where η is the viscosity (Pa s), A is a constant (Pa s), T is the absolute temperature (K), R is the gas constant (8.315 J mol-1 K-1), and Ea is the activation energy (J/mol). Generally, the magnitudes of Ea and A can be determined from regression analysis of 1/T versus ln η. It shows that the viscosity decreases when the temperature increases in the range of 33.5-68 ºC for the suspensions at various concentrations. This indicates that the correlation between viscosity and temperature may agree with Arrhenius equation in this range of temperature. The results are summarized in Table 5. As we know, the low Ea values mean that the effect of temperature on the considered parameter is small. The activation energy value (Ea) of NCC suspension will amount to a maximum value when the concentration is 3.5%, which indicates that the decrease in viscosity with temperature rising was more pronounced in this concentration. But after 68 ºC, the relationship between temperature and viscosity displays different curves at various concentrations. The viscosity also decreases with the increase of temperature for 3.5% NCC suspension, but for 2.5% and 4.5%, the opposite can be observed. This may be due to the swelling of NCC in the water when the temperature increases. It can be observed from Fig.9 that, with temperature rising, the degree of shear thinning is greater.

Figure 7.

Variation of the viscosity with a function of the temperature of NCC suspensions at various concentrations.

Figure 8.

Variation of the viscosity with a function of shear rate of NCC suspension at various temperatures.

Concentration of NCC (%)A (Pa·s)Ea (J· mol-1)R2

Table 5.

Activation energies (Ea) of NCC suspension at different concentrations (%).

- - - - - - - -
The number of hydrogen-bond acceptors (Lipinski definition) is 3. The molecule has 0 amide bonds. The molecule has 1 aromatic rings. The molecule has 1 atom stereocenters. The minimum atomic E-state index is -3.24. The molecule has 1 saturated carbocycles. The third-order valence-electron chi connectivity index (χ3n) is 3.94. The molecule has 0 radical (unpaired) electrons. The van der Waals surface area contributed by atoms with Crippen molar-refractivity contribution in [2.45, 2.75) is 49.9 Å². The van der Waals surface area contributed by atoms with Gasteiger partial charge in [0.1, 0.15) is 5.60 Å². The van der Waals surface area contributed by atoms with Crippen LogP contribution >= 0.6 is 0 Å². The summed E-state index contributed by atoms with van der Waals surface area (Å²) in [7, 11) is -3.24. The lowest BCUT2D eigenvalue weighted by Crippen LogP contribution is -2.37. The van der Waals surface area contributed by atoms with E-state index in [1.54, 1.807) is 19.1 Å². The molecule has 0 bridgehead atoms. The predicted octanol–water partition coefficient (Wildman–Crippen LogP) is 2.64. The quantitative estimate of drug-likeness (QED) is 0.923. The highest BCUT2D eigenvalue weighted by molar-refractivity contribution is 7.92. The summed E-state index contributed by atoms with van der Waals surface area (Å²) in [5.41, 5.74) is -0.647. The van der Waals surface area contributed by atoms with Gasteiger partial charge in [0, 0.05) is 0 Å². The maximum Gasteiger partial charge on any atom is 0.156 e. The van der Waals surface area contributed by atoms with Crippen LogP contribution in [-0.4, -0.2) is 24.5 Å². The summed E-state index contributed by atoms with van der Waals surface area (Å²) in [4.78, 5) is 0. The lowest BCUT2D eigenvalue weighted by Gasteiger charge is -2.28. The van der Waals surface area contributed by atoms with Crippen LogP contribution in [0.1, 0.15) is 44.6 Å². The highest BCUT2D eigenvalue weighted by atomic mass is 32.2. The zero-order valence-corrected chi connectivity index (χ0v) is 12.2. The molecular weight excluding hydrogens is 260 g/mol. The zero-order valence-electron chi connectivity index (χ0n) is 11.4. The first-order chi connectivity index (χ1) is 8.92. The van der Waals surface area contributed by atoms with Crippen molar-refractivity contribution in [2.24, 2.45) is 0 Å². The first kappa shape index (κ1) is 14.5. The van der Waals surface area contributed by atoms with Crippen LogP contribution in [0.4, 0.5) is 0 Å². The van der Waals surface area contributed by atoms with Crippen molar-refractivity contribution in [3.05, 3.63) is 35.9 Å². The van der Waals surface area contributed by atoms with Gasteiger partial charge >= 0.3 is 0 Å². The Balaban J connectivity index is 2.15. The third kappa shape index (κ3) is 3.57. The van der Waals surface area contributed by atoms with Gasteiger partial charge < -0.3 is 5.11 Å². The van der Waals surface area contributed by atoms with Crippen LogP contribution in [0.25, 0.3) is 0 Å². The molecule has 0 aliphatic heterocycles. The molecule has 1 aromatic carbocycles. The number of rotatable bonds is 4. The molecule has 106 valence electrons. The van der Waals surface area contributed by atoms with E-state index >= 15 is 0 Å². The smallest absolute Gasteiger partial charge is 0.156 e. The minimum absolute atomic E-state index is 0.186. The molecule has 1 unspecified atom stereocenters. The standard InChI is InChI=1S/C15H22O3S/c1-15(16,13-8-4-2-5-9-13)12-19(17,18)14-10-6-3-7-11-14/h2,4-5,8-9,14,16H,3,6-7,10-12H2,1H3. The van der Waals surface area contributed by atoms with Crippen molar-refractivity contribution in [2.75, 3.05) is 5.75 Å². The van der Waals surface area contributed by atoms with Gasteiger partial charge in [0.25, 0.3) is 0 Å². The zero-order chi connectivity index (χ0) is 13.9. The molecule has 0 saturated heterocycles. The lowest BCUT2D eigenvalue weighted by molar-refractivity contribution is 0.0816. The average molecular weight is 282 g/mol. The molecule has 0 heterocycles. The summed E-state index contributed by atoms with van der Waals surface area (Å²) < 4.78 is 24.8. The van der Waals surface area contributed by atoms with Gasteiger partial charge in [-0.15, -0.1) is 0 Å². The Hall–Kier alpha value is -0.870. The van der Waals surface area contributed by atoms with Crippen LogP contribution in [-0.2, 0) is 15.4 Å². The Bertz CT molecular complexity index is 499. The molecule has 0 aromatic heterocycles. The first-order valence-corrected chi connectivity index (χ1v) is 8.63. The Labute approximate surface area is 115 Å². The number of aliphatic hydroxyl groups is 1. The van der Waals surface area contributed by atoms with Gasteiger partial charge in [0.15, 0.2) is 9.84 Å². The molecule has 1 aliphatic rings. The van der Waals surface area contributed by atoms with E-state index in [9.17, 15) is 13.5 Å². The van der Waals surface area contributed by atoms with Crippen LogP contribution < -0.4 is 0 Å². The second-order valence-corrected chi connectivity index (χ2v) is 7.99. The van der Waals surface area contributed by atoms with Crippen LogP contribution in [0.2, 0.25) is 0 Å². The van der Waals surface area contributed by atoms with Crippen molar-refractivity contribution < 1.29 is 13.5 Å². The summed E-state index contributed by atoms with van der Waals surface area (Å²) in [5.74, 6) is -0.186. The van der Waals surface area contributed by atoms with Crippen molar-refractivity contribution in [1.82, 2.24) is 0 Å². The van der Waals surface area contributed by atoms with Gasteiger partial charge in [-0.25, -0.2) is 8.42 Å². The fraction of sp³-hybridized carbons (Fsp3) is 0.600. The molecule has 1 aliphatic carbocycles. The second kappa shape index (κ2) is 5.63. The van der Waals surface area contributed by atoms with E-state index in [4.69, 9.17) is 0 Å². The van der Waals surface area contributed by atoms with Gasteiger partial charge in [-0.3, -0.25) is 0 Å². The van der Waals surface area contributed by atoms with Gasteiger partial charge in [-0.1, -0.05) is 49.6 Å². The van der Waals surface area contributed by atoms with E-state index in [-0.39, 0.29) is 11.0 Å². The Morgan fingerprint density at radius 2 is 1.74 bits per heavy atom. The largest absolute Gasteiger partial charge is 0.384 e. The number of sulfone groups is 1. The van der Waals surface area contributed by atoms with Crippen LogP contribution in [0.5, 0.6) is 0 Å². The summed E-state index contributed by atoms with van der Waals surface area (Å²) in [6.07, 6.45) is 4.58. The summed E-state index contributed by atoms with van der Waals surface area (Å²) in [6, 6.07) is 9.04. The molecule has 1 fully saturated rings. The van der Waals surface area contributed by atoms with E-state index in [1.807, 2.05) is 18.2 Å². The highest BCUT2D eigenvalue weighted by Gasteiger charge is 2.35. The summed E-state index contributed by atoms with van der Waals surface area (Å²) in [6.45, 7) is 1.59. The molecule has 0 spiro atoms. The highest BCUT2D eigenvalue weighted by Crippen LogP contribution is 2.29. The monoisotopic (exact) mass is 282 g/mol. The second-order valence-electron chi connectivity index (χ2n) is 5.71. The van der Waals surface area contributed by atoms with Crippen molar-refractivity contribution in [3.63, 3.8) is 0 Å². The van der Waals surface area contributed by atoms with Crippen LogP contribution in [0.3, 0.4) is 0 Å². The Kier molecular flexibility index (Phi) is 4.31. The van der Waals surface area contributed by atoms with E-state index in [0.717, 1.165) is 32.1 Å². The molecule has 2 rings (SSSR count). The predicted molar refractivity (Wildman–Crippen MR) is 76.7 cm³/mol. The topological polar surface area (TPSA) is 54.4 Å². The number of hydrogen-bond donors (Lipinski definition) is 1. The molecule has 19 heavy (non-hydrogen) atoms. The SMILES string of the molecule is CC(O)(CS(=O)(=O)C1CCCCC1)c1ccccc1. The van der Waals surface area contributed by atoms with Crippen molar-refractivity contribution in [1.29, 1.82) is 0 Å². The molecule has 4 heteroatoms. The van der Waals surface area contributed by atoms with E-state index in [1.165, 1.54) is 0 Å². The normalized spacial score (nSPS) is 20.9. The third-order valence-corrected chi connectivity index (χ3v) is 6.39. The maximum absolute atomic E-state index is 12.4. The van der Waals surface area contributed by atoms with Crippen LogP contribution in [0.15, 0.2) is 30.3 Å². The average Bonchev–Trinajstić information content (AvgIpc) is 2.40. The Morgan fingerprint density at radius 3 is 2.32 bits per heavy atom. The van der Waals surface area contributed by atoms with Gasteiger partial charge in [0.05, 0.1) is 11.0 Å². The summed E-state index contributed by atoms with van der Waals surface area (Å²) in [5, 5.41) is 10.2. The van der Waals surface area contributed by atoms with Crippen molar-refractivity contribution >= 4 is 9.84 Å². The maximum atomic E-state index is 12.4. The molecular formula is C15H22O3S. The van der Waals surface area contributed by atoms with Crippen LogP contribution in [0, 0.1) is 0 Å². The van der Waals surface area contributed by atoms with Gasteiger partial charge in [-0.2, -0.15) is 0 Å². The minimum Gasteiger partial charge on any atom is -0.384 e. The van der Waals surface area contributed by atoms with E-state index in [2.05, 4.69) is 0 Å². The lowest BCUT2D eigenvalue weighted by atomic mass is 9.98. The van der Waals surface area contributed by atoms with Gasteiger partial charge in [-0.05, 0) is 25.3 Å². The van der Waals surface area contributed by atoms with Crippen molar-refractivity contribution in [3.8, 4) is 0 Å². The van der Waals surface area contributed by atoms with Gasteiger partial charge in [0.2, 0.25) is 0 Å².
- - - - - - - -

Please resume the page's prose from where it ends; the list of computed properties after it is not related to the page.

4. Conclusions

NCC is prepared from MCC by cation-exchange resin hydrolysis with the aid of ultrasonification treatment. Compared with liquid acid and alkali chemicals, the main advantages of cation-exchange resin include reduced equipment corrosion, ease of product separation, less potential contamination in waste streams. With RSM and the corresponding Box-Behnken design, the optimal conditions for the production is determined as follows: ratio of NKC-9 to MCC 10: 1, temperature 48 °C, time 189 min. In the optimal conditions, the experiment yield of NCC was 50.04 %, which agrees with the predicted value. NCC prepared by cation-exchange resin hydrolysis presents the interconnected web-like structure, with its diameter mainly in the range of 2-24nm and length in hundreds. The spectrums of FTIR and XRD indicate that the obtained NCC still preserves the basic chemical structure of cellulose. Analyses of the rheological properties of NCC indicate that the suspension is the shear thinned pseudoplastic fluid with solid stability.



This work was supported by the National Natural Science Foundation of China (Grant NO. 30972312), and Natural Science Foundation of Fujian Province (Grant No. 2010J01270).

© 2011 The Author(s). Licensee IntechOpen. This chapter is distributed under the terms of the Creative Commons Attribution-NonCommercial-ShareAlike-3.0 License, which permits use, distribution and reproduction for non-commercial purposes, provided the original is properly cited and derivative works building on this content are distributed under the same license.

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Huang Biao, Tang Li-rong, Dai Da-song, Ou Wen, Li Tao and Chen Xue-rong (September 15th 2011). Preparation of Nanocellulose with Cation–Exchange Resin Catalysed Hydrolysis, Biomaterials Science and Engineering, Rosario Pignatello, IntechOpen, DOI: 10.5772/23922. Available from: